Surviving and striving after breast cancer

Charmaine Mullin and Guy Cowden were among several Veterans who shared their personal stories of hope and survival at a Breast Cancer Awareness event held at Houston VA on Oct. 10. VA staff and Veterans from all eras gathered to celebrate cancer survivors. 

Mullin is an Army Veteran in the middle of the fight for her life. Diagnosed with breast cancer in February 2022, she is undergoing treatment at Houston VA. “Every day I get up, thank God and push through. Surviving and striving is my motto,” she shared.

Navy Veteran Cowden was diagnosed with breast cancer in March 2020. He was initially taken aback by the diagnosis, but now counts his blessings: “Before my diagnosis, I had never known another man who had breast cancer. Now I start each day with gratitude and am thankful that I have another day to try and make the world a better place.” 

Male Veteran breast cancer survivor
Navy Veteran Guy Cowden

“We are with them every step of the way.”

“Cancer treatment is a journey, and at VA we are committed to helping and supporting our Veterans from diagnosis through treatment and on to surveillance,” said Dr. Christy Chai, an Air Force Veteran and assistant chief of Surgery at Houston VA. “We put the Veteran in the driver’s seat of their own cancer journey, but we are there with them every step of the way. We are all in this together.”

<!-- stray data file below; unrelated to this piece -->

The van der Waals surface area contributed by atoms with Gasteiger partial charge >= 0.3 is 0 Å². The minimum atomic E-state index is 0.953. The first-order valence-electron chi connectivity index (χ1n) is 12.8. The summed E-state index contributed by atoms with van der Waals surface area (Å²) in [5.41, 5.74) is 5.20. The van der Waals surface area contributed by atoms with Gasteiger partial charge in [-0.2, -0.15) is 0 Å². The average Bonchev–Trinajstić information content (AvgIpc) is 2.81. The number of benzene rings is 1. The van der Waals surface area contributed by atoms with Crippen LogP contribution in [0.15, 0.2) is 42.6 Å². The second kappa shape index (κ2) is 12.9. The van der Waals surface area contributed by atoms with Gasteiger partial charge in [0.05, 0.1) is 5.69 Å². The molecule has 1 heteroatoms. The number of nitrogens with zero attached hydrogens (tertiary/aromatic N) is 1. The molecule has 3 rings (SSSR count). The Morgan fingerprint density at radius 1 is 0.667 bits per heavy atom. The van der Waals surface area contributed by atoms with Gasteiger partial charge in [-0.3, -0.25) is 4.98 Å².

Female Veteran breast cancer survivor
Army Veteran Charmaine Mullin

Cutting her waist-length dreadlocks and dying her hair was one of the first things Mullin did to take control of her own cancer fight.  “My hair was my crown and glory, but I knew I had to buckle up for this fight. I come to VA every week, and the chemo nurses have been phenomenal. They really care about patients and keep our spirits high,” Mullin said.

Educating other men about the risks of breast cancer is important to Cowden. “My mom was diagnosed with breast cancer, and the doctor immediately warned my sister about an increased risk of getting breast cancer. Sadly, that same message wasn’t relayed to her sons. I even had a hard time finding a breast cancer support group for men. Getting the word out to male Veterans is critical,” he said.

“Women Veterans are our fastest growing population of Veterans in Houston,” Chai added. “Statistically, women Veterans are diagnosed with cancer at a higher rate than non-Veterans.  We take great pride in offering state-of-the-art cancer care to each and every Veteran who needs it.”

Recommend0 recommendationsPublished in My Healthy Veteran, US National Health Agency Sources

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